Measure establishes rights

On November 4, Arizonans have the opportunity to make a key decision about their rights. Proposition 101, the Freedom of Choice in Health Care Act, secures your right to spend your money on the health care of your choice.

It comes as no surprise that some people, notably government types, oppose it.

When advocates talk about a “right” to health care, they’re usually proposing a government-monopoly scheme that offers the false hope of “universal health care. The past four decades have seen massive expansion of bloated government healthcare programs such as Medicare and Medicaid.

Nothing in Prop. 101 stops these programs, despite the stated fears of Anthony Rogers, Director of the Health Care Cost Containment System, the government agency that operates the state health programs.

Rogers claims Prop. 101 threatens to put his agency out of business because its beneficiaries would have the “right” to reject the care he chooses for them in favor of care they prefer, but on his agency’s budget. That is not the case. Prop. 101 does not interfere with government agencies’ power over their dependents. It preserves the freedom of those who spend their own money on health care.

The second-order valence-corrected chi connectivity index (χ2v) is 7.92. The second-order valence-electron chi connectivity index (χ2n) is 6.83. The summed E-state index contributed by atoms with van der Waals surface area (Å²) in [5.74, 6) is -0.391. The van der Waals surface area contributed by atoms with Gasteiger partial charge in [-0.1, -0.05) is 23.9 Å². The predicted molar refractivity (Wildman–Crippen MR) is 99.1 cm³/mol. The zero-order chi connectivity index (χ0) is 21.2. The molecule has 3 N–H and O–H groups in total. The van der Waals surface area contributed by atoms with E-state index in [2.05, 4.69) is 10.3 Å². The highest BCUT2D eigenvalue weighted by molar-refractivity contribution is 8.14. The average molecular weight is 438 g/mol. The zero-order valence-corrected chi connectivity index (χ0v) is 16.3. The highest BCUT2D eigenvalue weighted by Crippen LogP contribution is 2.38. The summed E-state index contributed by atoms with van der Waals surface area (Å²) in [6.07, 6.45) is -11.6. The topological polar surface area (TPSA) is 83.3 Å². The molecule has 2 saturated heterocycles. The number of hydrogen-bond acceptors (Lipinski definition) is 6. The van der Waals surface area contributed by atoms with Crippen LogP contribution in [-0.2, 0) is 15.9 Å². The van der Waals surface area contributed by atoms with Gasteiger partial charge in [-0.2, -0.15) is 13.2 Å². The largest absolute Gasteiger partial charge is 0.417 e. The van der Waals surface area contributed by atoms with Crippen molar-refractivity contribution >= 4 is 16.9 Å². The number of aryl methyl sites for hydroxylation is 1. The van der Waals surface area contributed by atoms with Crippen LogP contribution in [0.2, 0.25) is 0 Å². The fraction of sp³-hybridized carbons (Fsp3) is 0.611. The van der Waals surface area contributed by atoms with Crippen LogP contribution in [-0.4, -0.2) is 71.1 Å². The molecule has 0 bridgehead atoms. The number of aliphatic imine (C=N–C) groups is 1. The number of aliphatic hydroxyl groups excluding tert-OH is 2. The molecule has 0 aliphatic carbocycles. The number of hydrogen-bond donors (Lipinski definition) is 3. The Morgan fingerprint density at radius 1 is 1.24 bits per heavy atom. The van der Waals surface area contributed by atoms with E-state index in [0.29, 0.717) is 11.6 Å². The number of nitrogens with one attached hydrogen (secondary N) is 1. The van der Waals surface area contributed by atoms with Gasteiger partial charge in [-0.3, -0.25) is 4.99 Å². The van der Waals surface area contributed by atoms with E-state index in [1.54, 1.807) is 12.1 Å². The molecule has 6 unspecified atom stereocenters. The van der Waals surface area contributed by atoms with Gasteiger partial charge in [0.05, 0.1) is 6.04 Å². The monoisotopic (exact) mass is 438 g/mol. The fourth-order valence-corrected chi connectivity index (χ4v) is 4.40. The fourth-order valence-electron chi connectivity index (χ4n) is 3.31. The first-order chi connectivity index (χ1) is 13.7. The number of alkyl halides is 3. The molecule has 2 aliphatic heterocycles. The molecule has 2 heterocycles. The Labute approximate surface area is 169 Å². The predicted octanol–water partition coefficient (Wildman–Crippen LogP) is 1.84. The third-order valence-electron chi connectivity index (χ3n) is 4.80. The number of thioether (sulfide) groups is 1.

Arizona Rep. Phil Lopes, leader of the House Democrats, charges that Prop. 101 “protects the private insurance industry,” which is nonsense. Prop. 101’s plain language makes it clear the state cannot forbid Arizonans from buying private health insurance, but neither can it compel them to do so. Thus, it protects Arizonians from either a government-monopoly system or mandatory private health insurance.

Nothing contained in this blog is to be construed as necessarily reflecting the views of the Pacific Research Institute or as an attempt to thwart or aid the passage of any legislation.

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